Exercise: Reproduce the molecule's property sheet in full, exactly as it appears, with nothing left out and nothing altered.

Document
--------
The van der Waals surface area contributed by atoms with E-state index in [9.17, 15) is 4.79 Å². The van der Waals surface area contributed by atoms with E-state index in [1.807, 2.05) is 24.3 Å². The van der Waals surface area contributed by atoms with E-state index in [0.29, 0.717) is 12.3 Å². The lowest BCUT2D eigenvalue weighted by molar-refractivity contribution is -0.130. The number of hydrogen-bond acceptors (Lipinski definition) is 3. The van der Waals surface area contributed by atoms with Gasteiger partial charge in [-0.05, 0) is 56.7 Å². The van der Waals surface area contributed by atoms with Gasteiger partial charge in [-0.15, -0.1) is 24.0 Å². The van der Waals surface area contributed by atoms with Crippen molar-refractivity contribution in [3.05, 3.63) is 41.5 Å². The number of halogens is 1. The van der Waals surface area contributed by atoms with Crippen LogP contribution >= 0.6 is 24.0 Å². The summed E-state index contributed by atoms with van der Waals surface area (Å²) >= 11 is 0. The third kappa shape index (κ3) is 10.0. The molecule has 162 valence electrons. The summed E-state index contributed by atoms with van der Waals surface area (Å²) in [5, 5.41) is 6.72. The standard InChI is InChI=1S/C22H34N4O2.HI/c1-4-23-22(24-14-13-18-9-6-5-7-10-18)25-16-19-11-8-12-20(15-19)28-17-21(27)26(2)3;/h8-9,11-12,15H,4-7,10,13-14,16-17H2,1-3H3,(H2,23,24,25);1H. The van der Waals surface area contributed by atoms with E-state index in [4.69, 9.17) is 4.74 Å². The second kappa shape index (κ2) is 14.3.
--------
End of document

The van der Waals surface area contributed by atoms with E-state index in [9.17, 15) is 4.79 Å². The van der Waals surface area contributed by atoms with E-state index in [1.807, 2.05) is 24.3 Å². The van der Waals surface area contributed by atoms with E-state index in [0.29, 0.717) is 12.3 Å². The lowest BCUT2D eigenvalue weighted by molar-refractivity contribution is -0.130. The number of hydrogen-bond acceptors (Lipinski definition) is 3. The van der Waals surface area contributed by atoms with Gasteiger partial charge in [-0.05, 0) is 56.7 Å². The van der Waals surface area contributed by atoms with Gasteiger partial charge in [-0.15, -0.1) is 24.0 Å². The van der Waals surface area contributed by atoms with Crippen molar-refractivity contribution in [3.05, 3.63) is 41.5 Å². The number of halogens is 1. The van der Waals surface area contributed by atoms with Crippen LogP contribution >= 0.6 is 24.0 Å². The summed E-state index contributed by atoms with van der Waals surface area (Å²) >= 11 is 0. The third kappa shape index (κ3) is 10.0. The molecule has 162 valence electrons. The summed E-state index contributed by atoms with van der Waals surface area (Å²) in [5, 5.41) is 6.72. The standard InChI is InChI=1S/C22H34N4O2.HI/c1-4-23-22(24-14-13-18-9-6-5-7-10-18)25-16-19-11-8-12-20(15-19)28-17-21(27)26(2)3;/h8-9,11-12,15H,4-7,10,13-14,16-17H2,1-3H3,(H2,23,24,25);1H. The van der Waals surface area contributed by atoms with E-state index in [4.69, 9.17) is 4.74 Å². The second kappa shape index (κ2) is 14.3.